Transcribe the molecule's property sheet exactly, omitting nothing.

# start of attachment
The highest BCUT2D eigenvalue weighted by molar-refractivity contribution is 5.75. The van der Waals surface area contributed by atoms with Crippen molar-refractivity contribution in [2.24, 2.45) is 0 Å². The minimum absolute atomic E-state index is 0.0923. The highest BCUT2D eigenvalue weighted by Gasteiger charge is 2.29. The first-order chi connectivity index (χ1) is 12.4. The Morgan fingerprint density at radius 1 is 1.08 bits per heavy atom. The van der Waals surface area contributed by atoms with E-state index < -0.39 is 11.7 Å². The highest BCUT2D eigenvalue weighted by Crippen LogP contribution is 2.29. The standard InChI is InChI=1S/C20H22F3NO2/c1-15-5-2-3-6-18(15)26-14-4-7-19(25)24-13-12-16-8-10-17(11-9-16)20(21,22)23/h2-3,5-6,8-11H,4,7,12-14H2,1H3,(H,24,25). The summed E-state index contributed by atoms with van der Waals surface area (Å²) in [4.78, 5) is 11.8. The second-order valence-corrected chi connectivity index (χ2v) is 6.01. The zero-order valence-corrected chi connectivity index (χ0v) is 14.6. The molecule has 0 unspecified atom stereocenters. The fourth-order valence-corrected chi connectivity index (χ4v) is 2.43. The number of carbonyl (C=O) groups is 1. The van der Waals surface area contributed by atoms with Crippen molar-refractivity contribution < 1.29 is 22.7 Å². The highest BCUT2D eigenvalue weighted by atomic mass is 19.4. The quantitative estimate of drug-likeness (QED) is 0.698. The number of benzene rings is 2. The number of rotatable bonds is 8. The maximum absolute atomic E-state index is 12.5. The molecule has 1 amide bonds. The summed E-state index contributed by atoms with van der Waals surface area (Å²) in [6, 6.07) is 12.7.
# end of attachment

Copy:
The highest BCUT2D eigenvalue weighted by molar-refractivity contribution is 5.75. The van der Waals surface area contributed by atoms with Crippen molar-refractivity contribution in [2.24, 2.45) is 0 Å². The minimum absolute atomic E-state index is 0.0923. The highest BCUT2D eigenvalue weighted by Gasteiger charge is 2.29. The first-order chi connectivity index (χ1) is 12.4. The Morgan fingerprint density at radius 1 is 1.08 bits per heavy atom. The van der Waals surface area contributed by atoms with E-state index < -0.39 is 11.7 Å². The highest BCUT2D eigenvalue weighted by Crippen LogP contribution is 2.29. The standard InChI is InChI=1S/C20H22F3NO2/c1-15-5-2-3-6-18(15)26-14-4-7-19(25)24-13-12-16-8-10-17(11-9-16)20(21,22)23/h2-3,5-6,8-11H,4,7,12-14H2,1H3,(H,24,25). The summed E-state index contributed by atoms with van der Waals surface area (Å²) in [4.78, 5) is 11.8. The second-order valence-corrected chi connectivity index (χ2v) is 6.01. The zero-order valence-corrected chi connectivity index (χ0v) is 14.6. The molecule has 0 unspecified atom stereocenters. The fourth-order valence-corrected chi connectivity index (χ4v) is 2.43. The number of carbonyl (C=O) groups is 1. The van der Waals surface area contributed by atoms with Crippen molar-refractivity contribution < 1.29 is 22.7 Å². The highest BCUT2D eigenvalue weighted by atomic mass is 19.4. The quantitative estimate of drug-likeness (QED) is 0.698. The number of benzene rings is 2. The number of rotatable bonds is 8. The maximum absolute atomic E-state index is 12.5. The molecule has 1 amide bonds. The summed E-state index contributed by atoms with van der Waals surface area (Å²) in [6, 6.07) is 12.7.